Congress in 2015 tried to tackle new EB-5 reform legislation, but instead chose to extend the program without any changes until September 30, 2016. This was a result of an impasse on issues relating to increase in the capital threshold amount and the change in the metrics used to determine what is a (“TEA”) targeted

Since September 30, 2015 Congress has considered several immigration bills that would have completely overhauled the EB-5 program. All of us in the space, especially attorneys, had prepared ourselves for the inevitable change of the current EB-5 regulations. We all knew that the minimum capital threshold requirement would increase to $800,000. In addition, the targeted

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What will Congress do with the soon to expire EB-5 regional center program?

That is the question that most everyone in the EB-5 world is asking each other. Congress chose on September 30th of this year to “kick the proverbial can down the road” until December 11, 2015 with an interim extension of the current

In our continuing series of reports, Charles (“Charlie”) Oppenheim, Chief of the Visa Control and Reporting Division, U.S. Department of State, shares his most recent analysis of current trends and future projections for the various immigrant preference categories with AILA (the American Immigration Lawyers’ Association).

Below are highlights from the most recent “check-in with Charlie”

The State Department continues to report that “technical problems” with overseas systems preventing the Bureau of Consular Affairs from issuing visas, passports and other travel documents, since last week.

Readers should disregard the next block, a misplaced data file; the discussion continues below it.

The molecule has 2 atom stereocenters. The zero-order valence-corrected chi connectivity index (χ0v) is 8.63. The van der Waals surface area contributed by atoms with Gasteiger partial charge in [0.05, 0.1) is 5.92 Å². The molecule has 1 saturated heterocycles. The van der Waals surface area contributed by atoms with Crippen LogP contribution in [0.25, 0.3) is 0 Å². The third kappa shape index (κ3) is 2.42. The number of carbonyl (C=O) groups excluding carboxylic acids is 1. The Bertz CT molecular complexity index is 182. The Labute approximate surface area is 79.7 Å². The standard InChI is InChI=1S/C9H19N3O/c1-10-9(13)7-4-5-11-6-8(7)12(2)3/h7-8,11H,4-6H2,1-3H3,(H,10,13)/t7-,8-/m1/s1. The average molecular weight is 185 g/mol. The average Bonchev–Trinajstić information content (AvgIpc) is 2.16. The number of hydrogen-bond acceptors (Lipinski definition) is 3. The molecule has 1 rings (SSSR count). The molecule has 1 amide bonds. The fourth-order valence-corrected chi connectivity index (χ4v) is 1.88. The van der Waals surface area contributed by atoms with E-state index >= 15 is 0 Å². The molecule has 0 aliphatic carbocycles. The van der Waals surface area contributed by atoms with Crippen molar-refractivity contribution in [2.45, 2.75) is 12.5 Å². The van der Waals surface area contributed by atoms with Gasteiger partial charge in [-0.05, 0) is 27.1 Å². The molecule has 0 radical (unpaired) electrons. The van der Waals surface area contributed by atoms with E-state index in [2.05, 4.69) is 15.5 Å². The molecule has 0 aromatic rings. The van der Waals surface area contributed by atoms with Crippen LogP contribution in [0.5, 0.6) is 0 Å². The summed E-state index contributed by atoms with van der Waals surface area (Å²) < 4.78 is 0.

Most U.S. Consulates and Embassies websites contain this (or similar posting):

“The Department of State’s Bureau of Consular Affairs is currently experiencing technical problems with our

Charles (“Charlie”) Oppenheim, Chief of the Visa Control and Reporting Division, U.S. Department of State, shares his analysis of current trends and future projections for the various immigrant preference categories with AILA (the American Immigration Lawyers’ Association). 

Below are highlights from the most recent “check-in with Charlie”, reflecting his analysis of current trends and future

The new federal fiscal year begins on October 1, bringing an infusion of visa numbers.  Recently, Charles (“Charlie”) Oppenheim, Chief of the Visa Control and Reporting Division, U.S. Department of State, recently shared his analysis of current trends and future projections for the various immigrant preference categories with AILA (the American Immigration Lawyers’ Association).

Below

Although the rules are clear that Section 1 of the I-9 form must be completed by the employee, the recent introduction of the new Form I-9 in a PDF fillable format and the more widespread use of computerized systems for the I-9 process have raised questions about how information may be entered into Section 1.

Following up on my recent story on the matter, I had the opportunity to speak with Colin O’Keefe of LXBN regarding the Border Security, Economic Opportunity, and Immigration Modernization Act moving swiftly through the Senate Judiciary Committee. In the interview, I explain a little about what this happened and what this may signal for the

The Department of State’s Visa Office releases its statistics on demand and how it determines monthly Employment Preference Cut-Off dates:

How it works:  Each month, the Visa Office subdivides the annual preference and foreign state limitations specified by the INA into monthly allotments based on totals of documentarily qualified immigrant visa applicants reported at consular